On this date – July 31 – in 1777, a 19-year-old French aristocrat, Marie-Joseph Paul Roch Yves Gilbert du Motier, better known as the Marquis de Lafayette, accepted a commission as a major-general in the Continental Army—without pay. (Shown here to the right of George Washington.)
This was not a popular idea – according to the History Channel, the Continental Congress agreed to accept help from the French military expert, Baron Johann DeKalb, and his protege, the Marquis de Lafayette. Meanwhile, King Louis XVI feared angering Britain and prohibited Lafayette’s departure, and the British ambassador to France demanded the seizure of Lafayette’s ship and his arrest. Lafayette, though, managed to escape, set sail and elude two British ships dispatched to recapture him.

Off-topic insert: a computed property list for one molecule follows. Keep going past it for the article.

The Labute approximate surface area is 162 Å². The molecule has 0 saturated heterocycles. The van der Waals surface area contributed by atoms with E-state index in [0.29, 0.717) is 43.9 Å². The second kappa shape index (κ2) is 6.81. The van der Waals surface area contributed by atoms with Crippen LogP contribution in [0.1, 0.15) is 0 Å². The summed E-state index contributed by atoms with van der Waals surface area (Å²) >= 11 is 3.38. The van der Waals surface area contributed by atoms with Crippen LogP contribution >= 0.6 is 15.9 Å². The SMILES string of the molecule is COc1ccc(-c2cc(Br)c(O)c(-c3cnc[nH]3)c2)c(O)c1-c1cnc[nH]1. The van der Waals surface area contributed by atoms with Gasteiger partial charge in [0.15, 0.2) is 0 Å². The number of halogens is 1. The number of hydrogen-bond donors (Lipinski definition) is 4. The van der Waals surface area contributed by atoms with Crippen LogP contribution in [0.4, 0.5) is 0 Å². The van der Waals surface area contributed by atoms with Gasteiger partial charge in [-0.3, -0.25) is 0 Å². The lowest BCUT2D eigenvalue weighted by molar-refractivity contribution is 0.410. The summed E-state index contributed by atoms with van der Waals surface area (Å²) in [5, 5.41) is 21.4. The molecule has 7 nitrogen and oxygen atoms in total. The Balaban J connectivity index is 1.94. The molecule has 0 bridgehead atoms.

Following his safe arrival in South Carolina, Lafayette traveled to Philadelphia, expecting to be made General George Washington’s second-in-command. Although Lafayette’s youth made Congress reluctant to promote him over more experienced colonial officers, the young Frenchman’s willingness to volunteer his services without pay won their respect and Lafayette was commissioned as a major-general.
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